Donna Leopard could be teaching math right now. But the Fox Creek English instructor had a change of heart when she started studying those numbers in college.
"I knew I wanted to be a teacher, it was just figuring out what subject to teach," Leopard says. "When I got into Calculus 4, I think, and they started spinning things on the axis without a graphing calculator, graphing calculators didn't exist 25 years ago. I decided that was not my thing, I'd rather read books."
Now she helps her students develop a real love of literature.
"A lot of that is choosing high-interest, young adult books that people don't believe are worth learning, but really grab your readers attention. We're doing dystopian novels right now, in both my CP classes and honors classes. And they really love these books. Even some of my boys who are reluctant readers, who've said I've never read a book in high school until this one. That's success."
And even though her kids graduate and move on, they don't lose touch. That's just not the way it works around here.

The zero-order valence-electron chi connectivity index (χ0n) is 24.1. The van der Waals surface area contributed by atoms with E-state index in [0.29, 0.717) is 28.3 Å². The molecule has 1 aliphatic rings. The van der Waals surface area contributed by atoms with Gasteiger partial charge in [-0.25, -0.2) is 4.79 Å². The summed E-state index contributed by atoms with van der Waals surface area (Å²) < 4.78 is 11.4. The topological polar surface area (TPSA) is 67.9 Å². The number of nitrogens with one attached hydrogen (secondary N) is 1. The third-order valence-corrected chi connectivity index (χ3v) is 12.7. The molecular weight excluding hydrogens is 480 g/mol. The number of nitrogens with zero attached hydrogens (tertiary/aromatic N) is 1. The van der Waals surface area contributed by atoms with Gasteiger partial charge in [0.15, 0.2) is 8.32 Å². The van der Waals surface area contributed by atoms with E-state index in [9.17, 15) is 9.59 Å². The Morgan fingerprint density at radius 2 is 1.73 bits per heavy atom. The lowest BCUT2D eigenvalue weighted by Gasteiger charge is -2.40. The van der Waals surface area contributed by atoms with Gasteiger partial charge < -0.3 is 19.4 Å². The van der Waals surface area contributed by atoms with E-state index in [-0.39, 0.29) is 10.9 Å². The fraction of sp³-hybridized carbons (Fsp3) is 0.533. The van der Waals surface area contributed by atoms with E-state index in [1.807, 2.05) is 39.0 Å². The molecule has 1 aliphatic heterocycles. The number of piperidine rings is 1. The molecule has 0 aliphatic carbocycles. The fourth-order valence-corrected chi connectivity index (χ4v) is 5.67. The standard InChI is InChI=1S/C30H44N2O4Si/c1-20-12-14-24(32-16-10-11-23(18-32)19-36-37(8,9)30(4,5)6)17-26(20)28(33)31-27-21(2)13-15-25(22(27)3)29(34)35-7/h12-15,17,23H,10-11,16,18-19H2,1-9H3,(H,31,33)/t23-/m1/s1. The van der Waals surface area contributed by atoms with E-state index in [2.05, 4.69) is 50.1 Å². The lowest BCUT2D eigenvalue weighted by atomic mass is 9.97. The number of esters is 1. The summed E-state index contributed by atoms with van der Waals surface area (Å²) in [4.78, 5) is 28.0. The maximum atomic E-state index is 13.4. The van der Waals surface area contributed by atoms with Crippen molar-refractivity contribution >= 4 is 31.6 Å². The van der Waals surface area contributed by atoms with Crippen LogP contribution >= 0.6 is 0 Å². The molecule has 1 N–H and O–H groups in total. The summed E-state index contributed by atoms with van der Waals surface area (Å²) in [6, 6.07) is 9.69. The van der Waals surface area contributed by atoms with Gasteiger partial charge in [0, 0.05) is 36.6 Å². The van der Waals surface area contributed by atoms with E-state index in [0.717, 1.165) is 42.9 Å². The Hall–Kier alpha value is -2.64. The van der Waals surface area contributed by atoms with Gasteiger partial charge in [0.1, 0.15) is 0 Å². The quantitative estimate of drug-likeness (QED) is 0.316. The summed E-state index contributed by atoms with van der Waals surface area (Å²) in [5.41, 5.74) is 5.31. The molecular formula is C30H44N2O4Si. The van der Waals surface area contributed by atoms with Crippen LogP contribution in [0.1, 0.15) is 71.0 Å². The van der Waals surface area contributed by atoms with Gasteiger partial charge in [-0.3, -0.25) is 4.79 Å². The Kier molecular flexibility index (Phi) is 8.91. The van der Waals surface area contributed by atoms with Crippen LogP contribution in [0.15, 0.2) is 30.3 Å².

"I think it shows students that teachers have an appreciation for them as well. They are a big part of my life. Fox Creek is a very different being. We are not just a high school, we are pretty much a family. It's very much a family feel. If you walk through the hallways, students are giving teachers hugs, they babysit for me."
Thank you Donna Leopard for working hard on and off campus, to make a positive impression on so many young people."
"It's nice to know that you're acknowledged for your efforts," she says. "I think that teaching can be a very thankless profession. There are disgruntled parents, students who don't want to do the work, administrators who want better performance, legislators who want higher scores. Teachers get a lot of negative feedback. To have this sort of positive reinforcement is really comforting."
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